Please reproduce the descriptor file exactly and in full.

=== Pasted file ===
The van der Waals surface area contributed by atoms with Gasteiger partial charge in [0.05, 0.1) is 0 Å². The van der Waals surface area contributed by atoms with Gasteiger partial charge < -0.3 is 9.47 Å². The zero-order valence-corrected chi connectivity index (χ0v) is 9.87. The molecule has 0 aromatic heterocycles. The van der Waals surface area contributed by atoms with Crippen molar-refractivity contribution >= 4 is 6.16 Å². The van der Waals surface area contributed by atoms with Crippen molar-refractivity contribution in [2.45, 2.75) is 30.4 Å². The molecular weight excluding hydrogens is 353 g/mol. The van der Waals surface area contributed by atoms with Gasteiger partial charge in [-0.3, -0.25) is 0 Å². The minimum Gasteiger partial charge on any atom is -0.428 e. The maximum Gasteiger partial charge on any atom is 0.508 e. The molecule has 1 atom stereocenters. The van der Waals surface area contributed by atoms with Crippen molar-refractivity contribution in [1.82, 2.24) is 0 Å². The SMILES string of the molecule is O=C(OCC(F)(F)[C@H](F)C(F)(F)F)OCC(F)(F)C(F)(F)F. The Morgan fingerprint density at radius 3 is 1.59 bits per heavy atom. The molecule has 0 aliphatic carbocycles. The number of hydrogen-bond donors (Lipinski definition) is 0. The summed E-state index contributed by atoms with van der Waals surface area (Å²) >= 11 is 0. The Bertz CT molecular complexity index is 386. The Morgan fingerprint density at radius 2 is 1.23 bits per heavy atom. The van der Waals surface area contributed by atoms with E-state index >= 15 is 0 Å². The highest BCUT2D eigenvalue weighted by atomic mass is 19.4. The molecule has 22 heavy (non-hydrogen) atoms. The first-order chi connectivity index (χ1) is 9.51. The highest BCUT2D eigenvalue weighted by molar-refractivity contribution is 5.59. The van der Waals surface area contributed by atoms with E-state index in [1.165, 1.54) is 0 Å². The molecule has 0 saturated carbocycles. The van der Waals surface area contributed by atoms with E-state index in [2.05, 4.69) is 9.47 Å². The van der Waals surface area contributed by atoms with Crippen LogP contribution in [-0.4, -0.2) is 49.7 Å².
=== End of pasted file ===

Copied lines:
The van der Waals surface area contributed by atoms with Gasteiger partial charge in [0.05, 0.1) is 0 Å². The van der Waals surface area contributed by atoms with Gasteiger partial charge < -0.3 is 9.47 Å². The zero-order valence-corrected chi connectivity index (χ0v) is 9.87. The molecule has 0 aromatic heterocycles. The van der Waals surface area contributed by atoms with Crippen molar-refractivity contribution >= 4 is 6.16 Å². The van der Waals surface area contributed by atoms with Crippen molar-refractivity contribution in [2.45, 2.75) is 30.4 Å². The molecular weight excluding hydrogens is 353 g/mol. The van der Waals surface area contributed by atoms with Gasteiger partial charge in [-0.3, -0.25) is 0 Å². The minimum Gasteiger partial charge on any atom is -0.428 e. The maximum Gasteiger partial charge on any atom is 0.508 e. The molecule has 1 atom stereocenters. The van der Waals surface area contributed by atoms with Crippen molar-refractivity contribution in [1.82, 2.24) is 0 Å². The SMILES string of the molecule is O=C(OCC(F)(F)[C@H](F)C(F)(F)F)OCC(F)(F)C(F)(F)F. The Morgan fingerprint density at radius 3 is 1.59 bits per heavy atom. The molecule has 0 aliphatic carbocycles. The number of hydrogen-bond donors (Lipinski definition) is 0. The summed E-state index contributed by atoms with van der Waals surface area (Å²) >= 11 is 0. The Bertz CT molecular complexity index is 386. The Morgan fingerprint density at radius 2 is 1.23 bits per heavy atom. The van der Waals surface area contributed by atoms with E-state index >= 15 is 0 Å². The highest BCUT2D eigenvalue weighted by atomic mass is 19.4. The molecule has 22 heavy (non-hydrogen) atoms. The first-order chi connectivity index (χ1) is 9.51. The highest BCUT2D eigenvalue weighted by molar-refractivity contribution is 5.59. The van der Waals surface area contributed by atoms with E-state index in [1.165, 1.54) is 0 Å². The molecule has 0 saturated carbocycles. The van der Waals surface area contributed by atoms with E-state index in [2.05, 4.69) is 9.47 Å². The van der Waals surface area contributed by atoms with Crippen LogP contribution in [-0.4, -0.2) is 49.7 Å².